Do you feel so disgusted with the presidential candidates that you don’t feel like voting for either of them? That you might just stay home? If so, consider these four points:
- First, your silence would be a vote for the candidate you like least;
- Second, there is a lot more on the ticket than the presidential election; there are votes on local referendums, and local elections, many of which can affect you profoundly at the local level far more than the federal elections. And you also have the opportunity to vote for individuals at the local level, mayor, attorney-general etc., many of whom often get elected by very small margins – a few hundred votes or less;
- Third, you can leverage your impact by encouraging others to vote – a friend, a family member, a colleague – and even by volunteering to drive voters to the poll station;
- And fourth, politicians fear your vote. Successful career politicians look at the results and pay attention. They want to be reelected, and if there are votes against them, you’d better believe they count.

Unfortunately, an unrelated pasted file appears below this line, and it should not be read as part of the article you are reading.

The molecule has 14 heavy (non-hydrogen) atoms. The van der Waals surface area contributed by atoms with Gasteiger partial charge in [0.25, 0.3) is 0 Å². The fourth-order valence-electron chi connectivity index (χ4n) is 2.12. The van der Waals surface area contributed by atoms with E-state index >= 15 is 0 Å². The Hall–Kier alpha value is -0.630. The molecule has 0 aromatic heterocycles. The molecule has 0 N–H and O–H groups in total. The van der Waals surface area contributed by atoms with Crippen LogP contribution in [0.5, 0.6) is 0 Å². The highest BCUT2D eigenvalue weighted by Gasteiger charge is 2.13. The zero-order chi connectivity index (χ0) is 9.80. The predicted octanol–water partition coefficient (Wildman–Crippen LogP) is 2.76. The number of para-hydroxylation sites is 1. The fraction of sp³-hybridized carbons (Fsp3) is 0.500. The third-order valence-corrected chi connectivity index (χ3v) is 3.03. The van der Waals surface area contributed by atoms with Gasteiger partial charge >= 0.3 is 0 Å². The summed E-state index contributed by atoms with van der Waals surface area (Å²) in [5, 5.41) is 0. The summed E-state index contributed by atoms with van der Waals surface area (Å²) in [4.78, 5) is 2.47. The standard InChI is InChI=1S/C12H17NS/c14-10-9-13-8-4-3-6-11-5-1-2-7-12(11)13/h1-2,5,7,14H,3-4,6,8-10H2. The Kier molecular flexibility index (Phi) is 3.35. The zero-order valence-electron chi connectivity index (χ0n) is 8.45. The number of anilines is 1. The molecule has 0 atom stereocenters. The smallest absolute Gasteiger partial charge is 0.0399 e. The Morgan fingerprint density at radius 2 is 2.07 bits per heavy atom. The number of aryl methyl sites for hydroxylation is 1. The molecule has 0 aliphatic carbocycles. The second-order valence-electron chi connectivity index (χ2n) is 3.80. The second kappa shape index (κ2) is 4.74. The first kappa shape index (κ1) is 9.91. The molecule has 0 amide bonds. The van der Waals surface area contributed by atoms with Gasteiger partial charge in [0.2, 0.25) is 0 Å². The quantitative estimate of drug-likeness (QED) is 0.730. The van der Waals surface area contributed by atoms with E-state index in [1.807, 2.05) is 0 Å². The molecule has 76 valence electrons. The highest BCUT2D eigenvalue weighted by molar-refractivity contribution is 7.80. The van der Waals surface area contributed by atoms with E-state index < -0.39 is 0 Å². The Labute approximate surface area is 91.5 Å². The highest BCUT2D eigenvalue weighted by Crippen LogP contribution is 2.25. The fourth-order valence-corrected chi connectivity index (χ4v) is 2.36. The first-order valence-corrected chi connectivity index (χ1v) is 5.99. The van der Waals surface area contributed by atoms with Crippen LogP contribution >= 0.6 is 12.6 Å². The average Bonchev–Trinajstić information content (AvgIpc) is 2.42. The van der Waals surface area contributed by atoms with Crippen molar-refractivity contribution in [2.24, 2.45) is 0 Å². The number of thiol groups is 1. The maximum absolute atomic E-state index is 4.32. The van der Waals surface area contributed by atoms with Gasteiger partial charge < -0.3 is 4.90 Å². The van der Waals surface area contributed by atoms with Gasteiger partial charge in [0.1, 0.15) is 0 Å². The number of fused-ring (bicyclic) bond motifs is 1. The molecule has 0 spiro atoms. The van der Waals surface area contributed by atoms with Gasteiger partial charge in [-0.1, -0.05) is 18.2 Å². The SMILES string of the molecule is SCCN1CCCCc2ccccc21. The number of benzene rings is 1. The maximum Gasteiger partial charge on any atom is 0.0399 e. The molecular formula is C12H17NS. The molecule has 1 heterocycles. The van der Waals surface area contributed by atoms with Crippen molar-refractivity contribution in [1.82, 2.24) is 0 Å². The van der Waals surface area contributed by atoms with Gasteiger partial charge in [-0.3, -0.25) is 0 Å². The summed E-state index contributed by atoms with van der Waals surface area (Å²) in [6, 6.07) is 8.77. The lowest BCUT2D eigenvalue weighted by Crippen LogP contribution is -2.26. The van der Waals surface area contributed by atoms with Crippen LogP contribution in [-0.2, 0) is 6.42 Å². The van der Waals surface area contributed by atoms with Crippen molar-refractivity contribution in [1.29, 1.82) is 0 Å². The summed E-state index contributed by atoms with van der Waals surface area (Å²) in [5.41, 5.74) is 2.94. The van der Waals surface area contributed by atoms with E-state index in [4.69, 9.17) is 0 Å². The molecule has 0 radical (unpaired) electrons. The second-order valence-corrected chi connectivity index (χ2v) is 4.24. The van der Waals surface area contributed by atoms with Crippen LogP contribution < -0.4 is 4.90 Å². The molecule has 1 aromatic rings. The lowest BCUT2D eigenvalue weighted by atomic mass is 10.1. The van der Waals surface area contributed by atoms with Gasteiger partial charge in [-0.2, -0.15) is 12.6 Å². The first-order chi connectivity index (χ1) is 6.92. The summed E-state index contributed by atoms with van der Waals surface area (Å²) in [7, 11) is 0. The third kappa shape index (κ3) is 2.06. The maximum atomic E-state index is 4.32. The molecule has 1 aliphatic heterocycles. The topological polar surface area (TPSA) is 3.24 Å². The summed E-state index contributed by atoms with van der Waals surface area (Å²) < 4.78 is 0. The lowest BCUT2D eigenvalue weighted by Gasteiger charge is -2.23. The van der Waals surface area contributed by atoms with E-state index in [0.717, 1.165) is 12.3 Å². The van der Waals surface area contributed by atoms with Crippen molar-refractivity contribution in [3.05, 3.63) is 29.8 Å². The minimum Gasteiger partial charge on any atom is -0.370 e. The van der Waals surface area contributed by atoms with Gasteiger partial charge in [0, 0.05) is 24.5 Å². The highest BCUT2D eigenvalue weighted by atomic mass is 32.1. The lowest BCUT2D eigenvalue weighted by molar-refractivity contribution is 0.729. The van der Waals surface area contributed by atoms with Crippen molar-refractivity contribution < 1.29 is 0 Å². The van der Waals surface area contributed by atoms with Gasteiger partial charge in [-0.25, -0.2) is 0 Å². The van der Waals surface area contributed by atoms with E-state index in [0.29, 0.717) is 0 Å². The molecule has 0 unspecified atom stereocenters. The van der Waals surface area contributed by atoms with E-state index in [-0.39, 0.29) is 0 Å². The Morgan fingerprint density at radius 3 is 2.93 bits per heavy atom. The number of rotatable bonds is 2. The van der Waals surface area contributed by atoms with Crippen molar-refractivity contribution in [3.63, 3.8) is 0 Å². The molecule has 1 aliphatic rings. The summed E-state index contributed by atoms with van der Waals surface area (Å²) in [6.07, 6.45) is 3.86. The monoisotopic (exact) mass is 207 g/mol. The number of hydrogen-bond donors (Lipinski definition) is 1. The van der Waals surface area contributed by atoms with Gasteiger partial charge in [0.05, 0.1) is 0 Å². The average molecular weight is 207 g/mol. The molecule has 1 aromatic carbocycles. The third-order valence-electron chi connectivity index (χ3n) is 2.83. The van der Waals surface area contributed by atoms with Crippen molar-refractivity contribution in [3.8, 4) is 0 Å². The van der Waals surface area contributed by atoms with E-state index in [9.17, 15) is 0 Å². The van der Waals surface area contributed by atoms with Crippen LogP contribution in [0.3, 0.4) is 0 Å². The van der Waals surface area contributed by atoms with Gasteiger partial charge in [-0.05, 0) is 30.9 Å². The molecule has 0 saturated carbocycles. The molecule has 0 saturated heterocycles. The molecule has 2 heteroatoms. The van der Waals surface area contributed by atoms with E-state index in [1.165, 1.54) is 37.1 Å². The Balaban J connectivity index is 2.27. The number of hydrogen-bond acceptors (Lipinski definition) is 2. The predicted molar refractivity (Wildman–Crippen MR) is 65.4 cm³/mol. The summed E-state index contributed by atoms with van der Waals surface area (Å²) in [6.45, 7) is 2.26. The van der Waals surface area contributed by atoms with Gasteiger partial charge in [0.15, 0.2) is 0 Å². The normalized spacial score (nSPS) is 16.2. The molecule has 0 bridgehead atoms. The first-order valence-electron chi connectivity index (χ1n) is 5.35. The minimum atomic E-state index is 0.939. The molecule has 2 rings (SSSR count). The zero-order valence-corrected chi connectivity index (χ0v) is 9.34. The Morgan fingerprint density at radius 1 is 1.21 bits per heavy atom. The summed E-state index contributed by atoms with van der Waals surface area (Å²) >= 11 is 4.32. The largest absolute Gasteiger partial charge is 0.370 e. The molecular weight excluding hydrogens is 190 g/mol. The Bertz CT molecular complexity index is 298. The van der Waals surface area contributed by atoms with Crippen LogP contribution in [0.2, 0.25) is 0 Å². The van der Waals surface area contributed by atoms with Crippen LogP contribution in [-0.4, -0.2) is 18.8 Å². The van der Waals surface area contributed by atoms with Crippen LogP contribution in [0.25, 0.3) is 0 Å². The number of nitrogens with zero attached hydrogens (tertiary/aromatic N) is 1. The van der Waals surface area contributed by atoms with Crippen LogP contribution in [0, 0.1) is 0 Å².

A Buddhist Viewpoint
I was honored to have been invited to speak as a Buddhist at an NAACP press conference yesterday about the importance of getting out to vote, and when I thought beforehand about what to say, I found some lessons in Buddhism that are directly relevant to the political situation in the US:
- Buddha was, in a sense, building Rev Dr. Martin Luther King’s beloved community 2,500 years ago. The historical figure, Siddhartha Gautama, was building a society founded on love, compassion, and the elimination of the cast system. He had a policy of radical inclusion;
- Buddha would, I believe have supported the democratic system: an expression of our equality of human dignity, opportunity, and respect framed in a system of equal rights to hear our voices heard in a community-based government;